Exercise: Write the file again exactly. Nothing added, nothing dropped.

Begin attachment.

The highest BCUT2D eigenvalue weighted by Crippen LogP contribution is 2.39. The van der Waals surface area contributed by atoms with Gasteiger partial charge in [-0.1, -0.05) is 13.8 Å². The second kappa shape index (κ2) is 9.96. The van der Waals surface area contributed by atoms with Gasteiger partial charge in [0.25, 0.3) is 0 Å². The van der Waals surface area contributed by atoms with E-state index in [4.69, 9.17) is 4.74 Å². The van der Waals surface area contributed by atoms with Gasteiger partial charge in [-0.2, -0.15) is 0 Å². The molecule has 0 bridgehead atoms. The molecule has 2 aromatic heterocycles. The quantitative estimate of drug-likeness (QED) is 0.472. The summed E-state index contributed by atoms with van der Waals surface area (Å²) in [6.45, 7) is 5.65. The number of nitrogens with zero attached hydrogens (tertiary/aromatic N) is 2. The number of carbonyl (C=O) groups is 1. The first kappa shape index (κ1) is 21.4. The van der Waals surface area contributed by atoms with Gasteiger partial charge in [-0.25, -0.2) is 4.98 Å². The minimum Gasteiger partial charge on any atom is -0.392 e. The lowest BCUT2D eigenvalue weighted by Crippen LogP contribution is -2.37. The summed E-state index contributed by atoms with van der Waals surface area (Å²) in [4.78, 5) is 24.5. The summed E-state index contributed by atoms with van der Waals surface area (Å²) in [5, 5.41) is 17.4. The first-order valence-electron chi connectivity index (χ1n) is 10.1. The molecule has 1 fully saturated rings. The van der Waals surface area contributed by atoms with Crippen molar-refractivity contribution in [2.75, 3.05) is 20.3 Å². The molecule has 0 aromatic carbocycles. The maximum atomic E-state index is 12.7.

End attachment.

The highest BCUT2D eigenvalue weighted by Crippen LogP contribution is 2.39. The van der Waals surface area contributed by atoms with Gasteiger partial charge in [-0.1, -0.05) is 13.8 Å². The second kappa shape index (κ2) is 9.96. The van der Waals surface area contributed by atoms with Gasteiger partial charge in [0.25, 0.3) is 0 Å². The van der Waals surface area contributed by atoms with E-state index in [4.69, 9.17) is 4.74 Å². The van der Waals surface area contributed by atoms with Gasteiger partial charge in [-0.2, -0.15) is 0 Å². The molecule has 0 bridgehead atoms. The molecule has 2 aromatic heterocycles. The quantitative estimate of drug-likeness (QED) is 0.472. The summed E-state index contributed by atoms with van der Waals surface area (Å²) in [6.45, 7) is 5.65. The number of nitrogens with zero attached hydrogens (tertiary/aromatic N) is 2. The number of carbonyl (C=O) groups is 1. The first kappa shape index (κ1) is 21.4. The van der Waals surface area contributed by atoms with Gasteiger partial charge in [-0.25, -0.2) is 4.98 Å². The minimum Gasteiger partial charge on any atom is -0.392 e. The lowest BCUT2D eigenvalue weighted by Crippen LogP contribution is -2.37. The summed E-state index contributed by atoms with van der Waals surface area (Å²) in [4.78, 5) is 24.5. The summed E-state index contributed by atoms with van der Waals surface area (Å²) in [5, 5.41) is 17.4. The first-order valence-electron chi connectivity index (χ1n) is 10.1. The molecule has 1 fully saturated rings. The van der Waals surface area contributed by atoms with Crippen molar-refractivity contribution in [2.75, 3.05) is 20.3 Å². The molecule has 0 aromatic carbocycles. The maximum atomic E-state index is 12.7.